This is a specialist multidisciplinary team providing treatment, support and advice on forensic issues.
Condition Management Programme
This is a 12 week programme of short, work focused, cognitive educational interventions aimed at helping clients to understand and manage their health conditions. A multidisciplinary team of health professionals work together to offer clients help and support to cope with single or multiple health conditions that are causing a barrier to work. Find out more about the Condition Management Programme
Regional Mental Health Care Pathway - Promoting Hope, Opportunity and Personal Control
This Care Pathway is for people who require mental health care and support. The Care Pathway recognises that all treatment and care needs to be highly personalised and recovery orientated.
The purpose of the Care Pathway is not only to provide guidance on the steps of care to be delivered but it is designed also to enhance the quality of service experience and promote consistency of service delivery across Northern Ireland.
At the heart of this Care Pathway is the recognition that people, whether they are using, supporting or providing a service, have a positive contribution to make. Through the development and implementation of this Care Pathway over the next three years we are confident that it will help to promote a genuine partnership approach in Mental Health Services.
SHARA – Self Help Anxiety Reduction App
Our Adult Mental Health and Disability Directorate are delighted to launch a new self-help anxiety reduction app, named SHARA, as a tool to help people suffering from anxiety.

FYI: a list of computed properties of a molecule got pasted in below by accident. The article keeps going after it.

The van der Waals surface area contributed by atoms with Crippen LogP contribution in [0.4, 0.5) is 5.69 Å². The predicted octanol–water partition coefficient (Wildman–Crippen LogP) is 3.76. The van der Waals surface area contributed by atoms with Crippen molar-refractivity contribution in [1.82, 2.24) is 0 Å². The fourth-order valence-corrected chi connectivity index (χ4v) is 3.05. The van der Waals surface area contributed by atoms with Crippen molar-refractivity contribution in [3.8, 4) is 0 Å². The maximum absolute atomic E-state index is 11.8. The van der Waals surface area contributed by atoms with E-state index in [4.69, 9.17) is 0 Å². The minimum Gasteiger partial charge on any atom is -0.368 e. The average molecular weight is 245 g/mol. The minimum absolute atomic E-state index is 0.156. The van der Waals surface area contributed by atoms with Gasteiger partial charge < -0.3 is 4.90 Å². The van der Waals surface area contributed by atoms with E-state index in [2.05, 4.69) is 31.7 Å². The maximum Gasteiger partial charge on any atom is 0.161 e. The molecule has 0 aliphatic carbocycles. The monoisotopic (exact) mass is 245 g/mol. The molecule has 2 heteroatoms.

My family member has been detained: what does this mean?
In certain circumstances, people with mental health difficulties can be compulsorily admitted to a psychiatric hospital. When someone has to be detained against their will for assessment (or assessment and treatment), the law that covers these situations is The Mental Health (NI) order 1986 (the MHO).
If a person who is suffering from a mental disorder and who poses a substantial risk of serious physical harm to themselves or others refuses to enter hospital voluntarily, then an Approved Social Worker (ASW) can apply to have them compulsorily detained.
An ASW is a social worker with specialist mental health training. An application for compulsory detention by an ASW must be accompanied by a doctor’s recommendation, preferably from a GP who knows the patient.
On arrival at hospital, the person is further assessed by hospital doctor to decide whether admission is necessary and justified. The initial assessment period is for up to 7 days and can be extended for another 7 days (up to 14 days in total).
If continued detention is required, the person must be detained, under Article 12 of the Mental Health Order, for treatment – for potentially up to six months, then a further six months, then for a year at a time. Any person compulsorily detained under the mental Health Order can make an application to the Mental Health Review Tribunal challenging the lawfulness of his or her detention. The nearest caring relative of the person detained can also apply to the Mental Health Review Tribunal to appeal the detention should they feel that their family member no longer requires detention.
- Directory of Services